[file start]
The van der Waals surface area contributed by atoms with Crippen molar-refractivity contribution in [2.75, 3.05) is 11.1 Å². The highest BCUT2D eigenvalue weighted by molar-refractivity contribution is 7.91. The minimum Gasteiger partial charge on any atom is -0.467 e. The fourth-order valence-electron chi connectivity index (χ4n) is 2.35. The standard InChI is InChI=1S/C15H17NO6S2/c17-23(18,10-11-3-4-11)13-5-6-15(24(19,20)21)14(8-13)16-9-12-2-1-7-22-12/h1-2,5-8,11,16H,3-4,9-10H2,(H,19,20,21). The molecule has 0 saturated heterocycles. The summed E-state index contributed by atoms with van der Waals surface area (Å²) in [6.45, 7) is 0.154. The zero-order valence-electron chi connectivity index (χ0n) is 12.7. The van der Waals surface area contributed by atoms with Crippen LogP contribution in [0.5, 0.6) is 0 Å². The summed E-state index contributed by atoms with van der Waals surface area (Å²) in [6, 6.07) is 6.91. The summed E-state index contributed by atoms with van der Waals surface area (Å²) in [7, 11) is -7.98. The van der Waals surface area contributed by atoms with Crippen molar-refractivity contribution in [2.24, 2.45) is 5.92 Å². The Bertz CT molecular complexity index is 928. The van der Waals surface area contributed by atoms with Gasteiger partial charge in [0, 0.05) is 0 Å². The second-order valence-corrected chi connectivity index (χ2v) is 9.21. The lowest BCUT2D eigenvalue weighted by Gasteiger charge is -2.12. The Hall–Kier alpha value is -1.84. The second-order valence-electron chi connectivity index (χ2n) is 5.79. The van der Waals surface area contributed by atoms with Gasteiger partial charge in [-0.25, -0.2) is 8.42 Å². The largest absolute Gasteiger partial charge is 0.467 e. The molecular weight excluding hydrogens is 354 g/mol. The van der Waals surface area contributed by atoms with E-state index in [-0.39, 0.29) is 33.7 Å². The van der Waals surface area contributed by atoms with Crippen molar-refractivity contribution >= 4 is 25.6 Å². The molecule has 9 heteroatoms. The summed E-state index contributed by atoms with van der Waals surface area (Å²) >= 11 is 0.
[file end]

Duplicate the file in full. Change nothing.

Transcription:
The van der Waals surface area contributed by atoms with Crippen molar-refractivity contribution in [2.75, 3.05) is 11.1 Å². The highest BCUT2D eigenvalue weighted by molar-refractivity contribution is 7.91. The minimum Gasteiger partial charge on any atom is -0.467 e. The fourth-order valence-electron chi connectivity index (χ4n) is 2.35. The standard InChI is InChI=1S/C15H17NO6S2/c17-23(18,10-11-3-4-11)13-5-6-15(24(19,20)21)14(8-13)16-9-12-2-1-7-22-12/h1-2,5-8,11,16H,3-4,9-10H2,(H,19,20,21). The molecule has 0 saturated heterocycles. The summed E-state index contributed by atoms with van der Waals surface area (Å²) in [6.45, 7) is 0.154. The zero-order valence-electron chi connectivity index (χ0n) is 12.7. The van der Waals surface area contributed by atoms with Crippen LogP contribution in [0.5, 0.6) is 0 Å². The summed E-state index contributed by atoms with van der Waals surface area (Å²) in [6, 6.07) is 6.91. The summed E-state index contributed by atoms with van der Waals surface area (Å²) in [7, 11) is -7.98. The van der Waals surface area contributed by atoms with Crippen molar-refractivity contribution in [2.24, 2.45) is 5.92 Å². The Bertz CT molecular complexity index is 928. The van der Waals surface area contributed by atoms with Gasteiger partial charge in [0, 0.05) is 0 Å². The second-order valence-corrected chi connectivity index (χ2v) is 9.21. The lowest BCUT2D eigenvalue weighted by Gasteiger charge is -2.12. The Hall–Kier alpha value is -1.84. The second-order valence-electron chi connectivity index (χ2n) is 5.79. The van der Waals surface area contributed by atoms with Gasteiger partial charge in [-0.25, -0.2) is 8.42 Å². The largest absolute Gasteiger partial charge is 0.467 e. The molecular weight excluding hydrogens is 354 g/mol. The van der Waals surface area contributed by atoms with E-state index in [-0.39, 0.29) is 33.7 Å². The van der Waals surface area contributed by atoms with Crippen molar-refractivity contribution >= 4 is 25.6 Å². The molecule has 9 heteroatoms. The summed E-state index contributed by atoms with van der Waals surface area (Å²) >= 11 is 0.